Houses are the epicenter of a family’s history. “House History” is gaining momentum within the genealogical world as people want to dive into the history of the home they live in. Who built it? Who lived in it? What happened here? From historical importance to morbid curiosities, houses can tell very unique stories. If you have questions about your own house’s history, contact me today! With the research of your home’s deeds, land records, census records, town histories, family histories, and more, we can unlock the story of its past!
This is a photograph of the Reynolds Homestead which stood for almost 100 years in Sherman, Wayne County, Pennsylvania. According to my grandfather, the first house, a small, square, simple building was built on the newly acquired family farm in the early 1840s by George A. Reynolds. He had moved to Wayne County in the northeast corner of Pennsylvania from Benton, Luzerne County, with his wife, Julia, and their nine children. One source claims that George received a land grant of 1000 acres from the federal government, though I have found no proof of that claim.
When the Reynolds family arrived, the nearby village was known as New Baltimore and was part of Scott Township. The family was accompanied by their daughter, Marinda, and her husband, Alanson Raymond and they settled in homes on either side of a road leading from the center of New Baltimore north to the New York state line. It was a sparsely populated area and had only been worked for thirty years. The land consisted of wooded hills and flowing streams, pasture land and bumpy roads leading to nearby settlements. The family set to work building, fishing, trapping, clearing fields, and improving their land.
By 1850 the family had built two dwelling houses. George and Julia lived in one with their young children, while George’s son, Devillo settled in the other with his wife, Cyrene Freeman. Her father, a neighbor named Josiah Freeman, was known locally as “the strongest man on the Delaware” for his reputation as a skilled logger and raftsman. The chief export for the area was lumber. Lumber was cut in the hills and dragged out of the woods by teams of oxen or horses. By 1879 it was reported that about 100,000 feet of lumber passed daily through Sherman on its way to a reservoir in Hale Eddy in January and February, to await being rafted further down the Delaware River during the spring thaw, when the waters moved their fastest. Throughout the summer the loggers would work their farms, and Josiah had purchased a good sized plot of farmland from George Reynolds.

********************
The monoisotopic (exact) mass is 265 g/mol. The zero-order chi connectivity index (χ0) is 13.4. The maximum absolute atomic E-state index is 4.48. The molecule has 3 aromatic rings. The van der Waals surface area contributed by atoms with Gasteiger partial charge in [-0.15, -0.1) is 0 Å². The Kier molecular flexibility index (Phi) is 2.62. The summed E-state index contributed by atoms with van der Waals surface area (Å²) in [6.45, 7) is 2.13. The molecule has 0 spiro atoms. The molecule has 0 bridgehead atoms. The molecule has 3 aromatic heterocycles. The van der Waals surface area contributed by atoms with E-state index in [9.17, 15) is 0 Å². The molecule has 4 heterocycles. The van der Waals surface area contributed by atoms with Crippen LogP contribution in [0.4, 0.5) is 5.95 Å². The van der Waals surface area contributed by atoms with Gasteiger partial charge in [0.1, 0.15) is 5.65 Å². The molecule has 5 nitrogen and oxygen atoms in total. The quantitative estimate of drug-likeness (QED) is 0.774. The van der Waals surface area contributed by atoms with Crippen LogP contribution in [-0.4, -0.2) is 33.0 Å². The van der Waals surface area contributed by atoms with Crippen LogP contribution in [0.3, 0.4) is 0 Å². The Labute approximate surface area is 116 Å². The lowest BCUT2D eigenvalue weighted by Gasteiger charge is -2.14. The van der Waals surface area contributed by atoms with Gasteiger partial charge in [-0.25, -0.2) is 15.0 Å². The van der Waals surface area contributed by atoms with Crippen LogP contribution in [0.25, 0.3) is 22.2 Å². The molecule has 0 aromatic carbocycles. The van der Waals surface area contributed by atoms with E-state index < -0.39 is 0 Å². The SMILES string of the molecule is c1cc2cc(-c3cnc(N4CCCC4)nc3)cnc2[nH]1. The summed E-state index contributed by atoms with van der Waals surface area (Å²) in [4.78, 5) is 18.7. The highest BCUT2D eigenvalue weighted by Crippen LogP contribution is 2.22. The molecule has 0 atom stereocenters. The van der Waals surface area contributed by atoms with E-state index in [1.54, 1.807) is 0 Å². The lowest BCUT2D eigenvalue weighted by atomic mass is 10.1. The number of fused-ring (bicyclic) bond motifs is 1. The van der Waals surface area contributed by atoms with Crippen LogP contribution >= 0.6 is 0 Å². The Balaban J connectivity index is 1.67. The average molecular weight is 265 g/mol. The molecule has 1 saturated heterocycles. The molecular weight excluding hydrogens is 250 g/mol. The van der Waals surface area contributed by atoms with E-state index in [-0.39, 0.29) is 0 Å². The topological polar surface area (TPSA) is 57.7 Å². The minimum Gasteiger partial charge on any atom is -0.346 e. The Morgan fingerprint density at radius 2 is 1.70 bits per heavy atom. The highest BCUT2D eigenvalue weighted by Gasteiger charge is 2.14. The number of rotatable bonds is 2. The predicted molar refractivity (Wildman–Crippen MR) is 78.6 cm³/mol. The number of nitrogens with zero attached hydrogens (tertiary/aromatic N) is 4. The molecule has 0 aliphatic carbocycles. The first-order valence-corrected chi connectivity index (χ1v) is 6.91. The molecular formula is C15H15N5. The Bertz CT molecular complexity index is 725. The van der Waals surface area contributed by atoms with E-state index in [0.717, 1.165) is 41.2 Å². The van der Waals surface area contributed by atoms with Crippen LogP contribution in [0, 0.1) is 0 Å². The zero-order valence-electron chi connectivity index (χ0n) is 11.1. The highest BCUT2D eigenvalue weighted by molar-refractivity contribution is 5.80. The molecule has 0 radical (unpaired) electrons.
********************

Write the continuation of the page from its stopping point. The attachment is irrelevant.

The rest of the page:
In 1860 there were at least three homes on the farm. They were occupied by George, Devillo, and George’s son, Newell. Devillo and Cyrene had four children, Julia, Josiah Freeman, Ella, and Elbert. As the Civil War inhabited the minds of all the citizens of the country, so did it of the Reynolds family. As the Battle of Gettysburg was raging, the residents of Scott Township were so fearful that the war would move farther north that Devillo led the construction of a small “fort” made of drystone. Though the enemy never came near, the battle inspired many to join up. Newell Reynolds, who was married to a writer and singer named Diantha Dimmock, enlisted and was sent South. Diantha accompanied him and they spent a year in Beaufort, South Carolina teaching African American refugees. They spent a similar summer in Virginia before adopting two children and moving out west.
Devillo enlisted in the War at age 42 and died after months of illness in Fort Ringgold, Virginia. Cyrene also passed away of an illness while Devillo was away, which left their four children orphans. Though Julia and Josiah were old enough to care for themselves, Ella and Elbert needed to be taken in by nearby family members. You can see more of this family’s story in my previous blog <here>.